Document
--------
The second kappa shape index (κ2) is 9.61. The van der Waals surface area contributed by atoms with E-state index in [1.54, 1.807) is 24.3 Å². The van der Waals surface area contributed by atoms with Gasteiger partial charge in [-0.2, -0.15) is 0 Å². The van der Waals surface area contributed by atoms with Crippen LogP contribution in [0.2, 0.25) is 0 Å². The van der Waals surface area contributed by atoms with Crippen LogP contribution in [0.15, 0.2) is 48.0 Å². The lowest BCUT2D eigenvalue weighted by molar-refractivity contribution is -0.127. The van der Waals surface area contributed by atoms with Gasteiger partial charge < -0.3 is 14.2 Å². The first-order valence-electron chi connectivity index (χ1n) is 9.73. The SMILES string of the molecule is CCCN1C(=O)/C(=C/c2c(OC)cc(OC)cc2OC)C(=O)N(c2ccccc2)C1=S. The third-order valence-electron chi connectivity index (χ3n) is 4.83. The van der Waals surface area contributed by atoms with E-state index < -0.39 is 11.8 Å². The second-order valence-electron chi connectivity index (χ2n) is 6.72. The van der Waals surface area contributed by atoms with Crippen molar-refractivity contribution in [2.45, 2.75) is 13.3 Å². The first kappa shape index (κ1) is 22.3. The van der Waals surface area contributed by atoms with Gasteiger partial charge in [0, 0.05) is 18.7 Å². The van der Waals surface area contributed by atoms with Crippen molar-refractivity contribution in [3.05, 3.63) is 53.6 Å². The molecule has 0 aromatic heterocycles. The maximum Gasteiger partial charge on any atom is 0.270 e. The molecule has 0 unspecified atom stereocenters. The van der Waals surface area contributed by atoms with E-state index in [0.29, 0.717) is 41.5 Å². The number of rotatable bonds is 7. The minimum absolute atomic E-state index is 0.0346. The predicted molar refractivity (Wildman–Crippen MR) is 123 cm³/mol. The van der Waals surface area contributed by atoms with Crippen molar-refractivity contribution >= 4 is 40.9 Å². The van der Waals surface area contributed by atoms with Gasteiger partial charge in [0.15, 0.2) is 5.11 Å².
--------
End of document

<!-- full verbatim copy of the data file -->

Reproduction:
The second kappa shape index (κ2) is 9.61. The van der Waals surface area contributed by atoms with E-state index in [1.54, 1.807) is 24.3 Å². The van der Waals surface area contributed by atoms with Gasteiger partial charge in [-0.2, -0.15) is 0 Å². The van der Waals surface area contributed by atoms with Crippen LogP contribution in [0.2, 0.25) is 0 Å². The van der Waals surface area contributed by atoms with Crippen LogP contribution in [0.15, 0.2) is 48.0 Å². The lowest BCUT2D eigenvalue weighted by molar-refractivity contribution is -0.127. The van der Waals surface area contributed by atoms with Gasteiger partial charge < -0.3 is 14.2 Å². The first-order valence-electron chi connectivity index (χ1n) is 9.73. The SMILES string of the molecule is CCCN1C(=O)/C(=C/c2c(OC)cc(OC)cc2OC)C(=O)N(c2ccccc2)C1=S. The third-order valence-electron chi connectivity index (χ3n) is 4.83. The van der Waals surface area contributed by atoms with E-state index < -0.39 is 11.8 Å². The second-order valence-electron chi connectivity index (χ2n) is 6.72. The van der Waals surface area contributed by atoms with Crippen molar-refractivity contribution in [2.45, 2.75) is 13.3 Å². The first kappa shape index (κ1) is 22.3. The van der Waals surface area contributed by atoms with Gasteiger partial charge in [0, 0.05) is 18.7 Å². The van der Waals surface area contributed by atoms with Crippen molar-refractivity contribution in [3.05, 3.63) is 53.6 Å². The molecule has 0 aromatic heterocycles. The maximum Gasteiger partial charge on any atom is 0.270 e. The molecule has 0 unspecified atom stereocenters. The van der Waals surface area contributed by atoms with E-state index in [0.29, 0.717) is 41.5 Å². The number of rotatable bonds is 7. The minimum absolute atomic E-state index is 0.0346. The predicted molar refractivity (Wildman–Crippen MR) is 123 cm³/mol. The van der Waals surface area contributed by atoms with Crippen molar-refractivity contribution >= 4 is 40.9 Å². The van der Waals surface area contributed by atoms with Gasteiger partial charge in [0.15, 0.2) is 5.11 Å².